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The wastewater industry has focused considerable effort on the standardization of defect codes. Less attention, however, has been given to the mathematical and scientific principles of aggregating similar and differing defects to produce asset condition scores and comparative ratings that improve the value of the condition data collected. This is the case for sewers and particularly for manholes.

Defects can be used to describe the physical state of a pipe or manhole structure in a dynamic surrounding environment. Defect data are often complex. Traditional defect scoring approaches extract only portions of the collected data and oversimplify the scoring process. A robust scientific scoring process considers the full value of all the collected data and provides a more reliable analysis. The authors determined that a condition prioritization tool was needed that retained thedetailed status of the defect, but at the same time, communicated the results in a simple form commonly portrayed in tables, graphs, and capital improvement planning reports.

The paper describes the concepts and efficiencies of a new tool developed by the authors called SCREAM™ Manhole Condition. The SCREAM™ methodology was developed to assign condition assessment scores to multiple manhole components and to assign scores on a vertical location basis, such as upper and lower levels, to facilitate cost-effective analysis.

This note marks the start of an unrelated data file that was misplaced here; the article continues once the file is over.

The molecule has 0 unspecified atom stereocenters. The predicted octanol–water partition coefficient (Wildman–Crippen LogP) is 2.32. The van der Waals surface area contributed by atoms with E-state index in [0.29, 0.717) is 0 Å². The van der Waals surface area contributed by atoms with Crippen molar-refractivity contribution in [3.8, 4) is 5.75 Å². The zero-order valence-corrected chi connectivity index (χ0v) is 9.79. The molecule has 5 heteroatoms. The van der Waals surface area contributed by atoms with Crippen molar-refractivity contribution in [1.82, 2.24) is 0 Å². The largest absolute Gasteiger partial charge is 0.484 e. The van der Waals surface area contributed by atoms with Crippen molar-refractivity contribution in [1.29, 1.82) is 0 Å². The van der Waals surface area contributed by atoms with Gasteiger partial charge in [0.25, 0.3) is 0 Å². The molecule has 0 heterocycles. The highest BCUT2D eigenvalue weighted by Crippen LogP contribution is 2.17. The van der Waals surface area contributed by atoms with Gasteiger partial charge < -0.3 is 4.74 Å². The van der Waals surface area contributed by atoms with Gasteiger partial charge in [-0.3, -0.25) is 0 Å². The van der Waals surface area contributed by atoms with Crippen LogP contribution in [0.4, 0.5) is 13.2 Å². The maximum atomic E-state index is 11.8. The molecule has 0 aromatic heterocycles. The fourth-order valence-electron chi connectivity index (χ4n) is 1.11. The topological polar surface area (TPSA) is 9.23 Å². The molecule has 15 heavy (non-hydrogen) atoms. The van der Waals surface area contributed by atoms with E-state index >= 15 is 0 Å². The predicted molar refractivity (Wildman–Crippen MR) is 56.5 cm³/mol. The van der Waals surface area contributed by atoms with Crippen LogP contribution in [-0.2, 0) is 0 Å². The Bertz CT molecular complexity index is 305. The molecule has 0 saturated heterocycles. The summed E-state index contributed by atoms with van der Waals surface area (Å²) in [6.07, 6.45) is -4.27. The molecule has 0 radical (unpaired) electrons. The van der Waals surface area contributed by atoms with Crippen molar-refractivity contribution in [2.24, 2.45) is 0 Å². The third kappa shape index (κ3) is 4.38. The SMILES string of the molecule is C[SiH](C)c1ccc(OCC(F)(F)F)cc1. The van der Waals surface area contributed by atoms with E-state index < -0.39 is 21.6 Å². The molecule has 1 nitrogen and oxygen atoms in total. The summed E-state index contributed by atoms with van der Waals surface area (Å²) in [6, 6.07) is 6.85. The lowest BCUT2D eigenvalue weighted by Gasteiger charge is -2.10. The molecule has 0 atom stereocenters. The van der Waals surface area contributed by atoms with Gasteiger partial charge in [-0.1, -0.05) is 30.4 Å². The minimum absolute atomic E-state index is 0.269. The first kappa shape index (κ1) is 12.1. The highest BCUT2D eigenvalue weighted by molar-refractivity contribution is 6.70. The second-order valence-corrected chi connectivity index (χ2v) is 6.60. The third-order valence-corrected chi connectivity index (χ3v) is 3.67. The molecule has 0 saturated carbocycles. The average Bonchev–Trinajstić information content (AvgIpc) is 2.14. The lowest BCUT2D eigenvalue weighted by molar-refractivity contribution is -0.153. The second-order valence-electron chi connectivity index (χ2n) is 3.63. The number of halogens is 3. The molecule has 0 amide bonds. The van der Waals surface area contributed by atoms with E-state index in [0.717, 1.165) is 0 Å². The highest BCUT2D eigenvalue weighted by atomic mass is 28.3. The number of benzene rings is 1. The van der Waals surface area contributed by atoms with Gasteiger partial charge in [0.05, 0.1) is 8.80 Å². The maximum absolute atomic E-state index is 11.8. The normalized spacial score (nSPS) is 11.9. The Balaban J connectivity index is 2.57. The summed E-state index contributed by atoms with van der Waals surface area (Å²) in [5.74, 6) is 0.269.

Manhole scores are calculated automatically for structural, maintenance, and infiltration/inflow (I'I) conditions. The combination of these three conditions produces a total of 12 different performance groups, considering both the upper and lower levels of the manhole. This paper demonstrates how these scoring options provide ranking flexibility to sequence subsequent maintenance or repair, replacement, or retirement activities. This method also will be compared with otherindustry manhole condition ranking methods.

Document Type: Research Article


Publication date: January 1, 2006

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  • Proceedings of the Water Environment Federation is an archive of papers published in the proceedings of the annual Water Environment Federation® Technical Exhibition and Conference (WEFTEC® ) and specialty conferences held since the year 2000. These proceedings are not peer reviewed.

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